During her first year of service as the first ever Peace Corps Volunteer in Guerou, Andrea encountered a number of obstacles- different culture, language, weather, a conservative community and being an American non Muslim woman promoting Girls Education and Empowerment - which a weak minded person could hardly deal with them. Andrea courageously managed to get the people used to an westerner living among them, established productive relationships with the community, opened a Girls Mentoring Center and, most importantly, recruited 13 wonderful young girls who are interested in improving their lives through education. To put it briefly, Andrea set in motion the consuming task of paving the rough road for future generations of Peace Corps Volunteers in Guerou.
For her second year and with a new male partner on board (I know it sound like a misogynous comment but gender plays a fundamental role in Mauritanian society) we set up our main goal for this next year: making the Girls Education and Empowerment Program and, therefore, our GMC sustainable in Guerou. What this exactly means is that if one day Peace Corps decide to pull out of Mauritania in case of an emergency, administrative order or political conflict (as we have lately seen in Mauritania) the community in Guerou would be able to run the program efficiently by themselves; after all this is a program that should be managed by the people in Guerou, and for the people in Guerou. To achieve this goal, we need to assemble a strong network that includes different key community actors - local government, educational corps, women cooperatives, NGO’s - that understand that it is in their interest to promote Girls Education and empowerment, not only to please the demands of a specific sector in the community but to improve the well being of their society and benefit future generations of Mauritanians.
Before I continue with my story, I’m forced to explain why Girls Education and Empowerment is such an important program and why are there thousands of individuals all around the world promoting such project. Educating and empowering girls is a vital effort that will help tackle other problems that affect our world gravely. There are several compelling benefits associated with this endeavor, which include the reduction of child and maternal mortality, improvement of child nutrition and health, lower fertility rates, enhancement of women’s domestic roles and their political participation, improvement of economic productivity and growth, and protection of girls from HIV/AIDS, abuse and exploitation. Girls Education yields some of the highest returns of all development investments, yielding both private and social benefits that accrue to individuals, families and society at large.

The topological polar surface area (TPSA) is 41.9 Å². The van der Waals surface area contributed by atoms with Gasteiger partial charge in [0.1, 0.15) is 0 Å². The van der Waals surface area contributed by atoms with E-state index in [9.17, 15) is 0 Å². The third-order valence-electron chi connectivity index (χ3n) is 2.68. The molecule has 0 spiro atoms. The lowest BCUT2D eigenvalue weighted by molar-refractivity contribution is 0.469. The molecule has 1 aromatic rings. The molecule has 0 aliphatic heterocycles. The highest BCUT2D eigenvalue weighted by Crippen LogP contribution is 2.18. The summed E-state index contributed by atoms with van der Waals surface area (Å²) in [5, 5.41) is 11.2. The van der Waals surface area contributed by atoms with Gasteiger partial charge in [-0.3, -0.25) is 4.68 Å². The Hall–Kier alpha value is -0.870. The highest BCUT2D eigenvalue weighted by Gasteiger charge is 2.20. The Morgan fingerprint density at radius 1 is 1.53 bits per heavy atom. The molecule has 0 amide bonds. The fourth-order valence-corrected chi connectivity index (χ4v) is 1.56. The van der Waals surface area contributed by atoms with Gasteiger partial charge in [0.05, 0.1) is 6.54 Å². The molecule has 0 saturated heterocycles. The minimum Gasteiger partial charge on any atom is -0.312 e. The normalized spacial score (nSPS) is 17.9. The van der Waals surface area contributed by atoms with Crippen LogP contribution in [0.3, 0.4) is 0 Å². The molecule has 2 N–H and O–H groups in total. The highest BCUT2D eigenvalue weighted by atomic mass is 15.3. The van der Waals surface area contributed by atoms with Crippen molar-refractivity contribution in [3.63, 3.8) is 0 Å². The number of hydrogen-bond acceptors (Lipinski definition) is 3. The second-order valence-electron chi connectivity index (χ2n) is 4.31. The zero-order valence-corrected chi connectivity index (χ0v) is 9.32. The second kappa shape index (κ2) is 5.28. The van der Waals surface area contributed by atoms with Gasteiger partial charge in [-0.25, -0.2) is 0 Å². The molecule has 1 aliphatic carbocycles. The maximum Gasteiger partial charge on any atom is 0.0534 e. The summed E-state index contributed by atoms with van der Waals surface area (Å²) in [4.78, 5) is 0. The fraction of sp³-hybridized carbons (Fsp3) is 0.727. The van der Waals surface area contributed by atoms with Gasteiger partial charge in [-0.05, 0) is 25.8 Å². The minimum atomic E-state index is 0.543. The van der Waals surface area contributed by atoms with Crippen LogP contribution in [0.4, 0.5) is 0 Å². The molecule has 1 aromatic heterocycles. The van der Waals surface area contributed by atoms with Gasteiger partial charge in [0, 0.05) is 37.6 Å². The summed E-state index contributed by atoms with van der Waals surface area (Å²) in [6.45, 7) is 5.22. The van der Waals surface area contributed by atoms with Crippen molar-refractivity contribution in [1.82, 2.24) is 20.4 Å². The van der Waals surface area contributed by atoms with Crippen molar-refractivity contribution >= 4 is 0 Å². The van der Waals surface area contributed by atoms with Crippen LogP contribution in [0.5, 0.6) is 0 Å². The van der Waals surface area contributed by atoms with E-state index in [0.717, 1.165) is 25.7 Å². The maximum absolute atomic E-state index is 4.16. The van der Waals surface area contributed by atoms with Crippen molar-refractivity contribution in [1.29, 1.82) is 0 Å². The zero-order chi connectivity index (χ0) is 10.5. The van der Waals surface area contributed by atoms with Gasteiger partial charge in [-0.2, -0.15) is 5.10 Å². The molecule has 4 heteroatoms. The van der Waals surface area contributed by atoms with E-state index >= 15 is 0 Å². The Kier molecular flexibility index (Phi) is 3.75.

It is worth highlighting that girl’s education in Mauritania faces several socio-economic and socio-cultural constraints such as the high costs of school expenses, lack of schools installations (the ratio of secondary to primary schools is just 1 secondary to 21 primary schools at the national level), burdensome daily household chores at their own homes, early marriages and pregnancies (1 in 4 girls is married by age 12, 1 in 2 girls by age 14 and 3 in 4 girls by age 17), discriminatory social representations of women’s roles devalue girls education, sexist attitudes conveyed in the curriculum and school manuals reinforce traditional representations of girls (number of female teachers in secondary schools was 374 to 3167 men in the 2003-04 year), among other things. Although the Mauritanian Government has made incredible progress promoting girls education through the implementation of new compulsory educational laws, there is so much to be done.